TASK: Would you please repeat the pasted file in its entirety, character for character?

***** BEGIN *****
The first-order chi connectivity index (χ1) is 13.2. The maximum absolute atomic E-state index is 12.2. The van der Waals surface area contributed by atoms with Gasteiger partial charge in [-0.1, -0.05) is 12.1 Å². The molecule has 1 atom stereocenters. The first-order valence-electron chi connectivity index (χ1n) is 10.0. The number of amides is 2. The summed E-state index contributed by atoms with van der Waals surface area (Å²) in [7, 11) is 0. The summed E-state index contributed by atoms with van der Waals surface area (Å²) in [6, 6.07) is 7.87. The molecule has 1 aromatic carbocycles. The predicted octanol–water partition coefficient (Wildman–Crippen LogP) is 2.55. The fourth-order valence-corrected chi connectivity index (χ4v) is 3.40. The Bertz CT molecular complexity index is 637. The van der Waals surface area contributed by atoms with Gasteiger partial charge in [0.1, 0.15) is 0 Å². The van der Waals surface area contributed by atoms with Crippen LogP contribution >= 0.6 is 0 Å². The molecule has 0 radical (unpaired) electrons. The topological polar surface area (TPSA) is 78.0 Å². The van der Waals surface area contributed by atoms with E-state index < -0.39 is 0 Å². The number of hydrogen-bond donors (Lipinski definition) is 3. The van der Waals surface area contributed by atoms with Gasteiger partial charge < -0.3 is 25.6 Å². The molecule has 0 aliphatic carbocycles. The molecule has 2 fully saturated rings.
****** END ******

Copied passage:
The first-order chi connectivity index (χ1) is 13.2. The maximum absolute atomic E-state index is 12.2. The van der Waals surface area contributed by atoms with Gasteiger partial charge in [-0.1, -0.05) is 12.1 Å². The molecule has 1 atom stereocenters. The first-order valence-electron chi connectivity index (χ1n) is 10.0. The number of amides is 2. The summed E-state index contributed by atoms with van der Waals surface area (Å²) in [7, 11) is 0. The summed E-state index contributed by atoms with van der Waals surface area (Å²) in [6, 6.07) is 7.87. The molecule has 1 aromatic carbocycles. The predicted octanol–water partition coefficient (Wildman–Crippen LogP) is 2.55. The fourth-order valence-corrected chi connectivity index (χ4v) is 3.40. The Bertz CT molecular complexity index is 637. The van der Waals surface area contributed by atoms with Gasteiger partial charge in [0.1, 0.15) is 0 Å². The van der Waals surface area contributed by atoms with Crippen LogP contribution >= 0.6 is 0 Å². The molecule has 0 radical (unpaired) electrons. The topological polar surface area (TPSA) is 78.0 Å². The van der Waals surface area contributed by atoms with E-state index < -0.39 is 0 Å². The number of hydrogen-bond donors (Lipinski definition) is 3. The van der Waals surface area contributed by atoms with Gasteiger partial charge < -0.3 is 25.6 Å². The molecule has 0 aliphatic carbocycles. The molecule has 2 fully saturated rings.